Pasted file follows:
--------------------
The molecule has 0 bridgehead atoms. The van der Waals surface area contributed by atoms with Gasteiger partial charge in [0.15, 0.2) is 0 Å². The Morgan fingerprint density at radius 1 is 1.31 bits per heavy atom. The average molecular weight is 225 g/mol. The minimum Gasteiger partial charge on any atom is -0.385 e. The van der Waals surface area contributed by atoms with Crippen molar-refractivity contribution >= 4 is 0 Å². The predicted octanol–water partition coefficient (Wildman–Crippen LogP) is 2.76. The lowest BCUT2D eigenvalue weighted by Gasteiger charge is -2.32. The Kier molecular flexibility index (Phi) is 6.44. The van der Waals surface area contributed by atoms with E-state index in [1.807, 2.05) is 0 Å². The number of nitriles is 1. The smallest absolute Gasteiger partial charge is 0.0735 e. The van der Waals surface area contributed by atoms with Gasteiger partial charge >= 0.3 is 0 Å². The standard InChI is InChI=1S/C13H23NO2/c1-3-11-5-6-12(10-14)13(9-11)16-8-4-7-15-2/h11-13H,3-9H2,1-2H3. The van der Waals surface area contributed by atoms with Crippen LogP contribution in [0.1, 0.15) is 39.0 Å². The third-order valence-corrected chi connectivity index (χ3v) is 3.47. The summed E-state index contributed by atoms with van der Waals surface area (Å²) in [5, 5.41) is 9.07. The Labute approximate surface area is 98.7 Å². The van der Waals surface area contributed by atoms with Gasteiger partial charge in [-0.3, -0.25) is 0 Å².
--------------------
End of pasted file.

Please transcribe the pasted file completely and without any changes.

The molecule has 0 bridgehead atoms. The van der Waals surface area contributed by atoms with Gasteiger partial charge in [0.15, 0.2) is 0 Å². The Morgan fingerprint density at radius 1 is 1.31 bits per heavy atom. The average molecular weight is 225 g/mol. The minimum Gasteiger partial charge on any atom is -0.385 e. The van der Waals surface area contributed by atoms with Crippen molar-refractivity contribution >= 4 is 0 Å². The predicted octanol–water partition coefficient (Wildman–Crippen LogP) is 2.76. The lowest BCUT2D eigenvalue weighted by Gasteiger charge is -2.32. The Kier molecular flexibility index (Phi) is 6.44. The van der Waals surface area contributed by atoms with E-state index in [1.807, 2.05) is 0 Å². The number of nitriles is 1. The smallest absolute Gasteiger partial charge is 0.0735 e. The van der Waals surface area contributed by atoms with Gasteiger partial charge >= 0.3 is 0 Å². The standard InChI is InChI=1S/C13H23NO2/c1-3-11-5-6-12(10-14)13(9-11)16-8-4-7-15-2/h11-13H,3-9H2,1-2H3. The van der Waals surface area contributed by atoms with Crippen LogP contribution in [0.1, 0.15) is 39.0 Å². The third-order valence-corrected chi connectivity index (χ3v) is 3.47. The summed E-state index contributed by atoms with van der Waals surface area (Å²) in [5, 5.41) is 9.07. The Labute approximate surface area is 98.7 Å². The van der Waals surface area contributed by atoms with Gasteiger partial charge in [-0.3, -0.25) is 0 Å².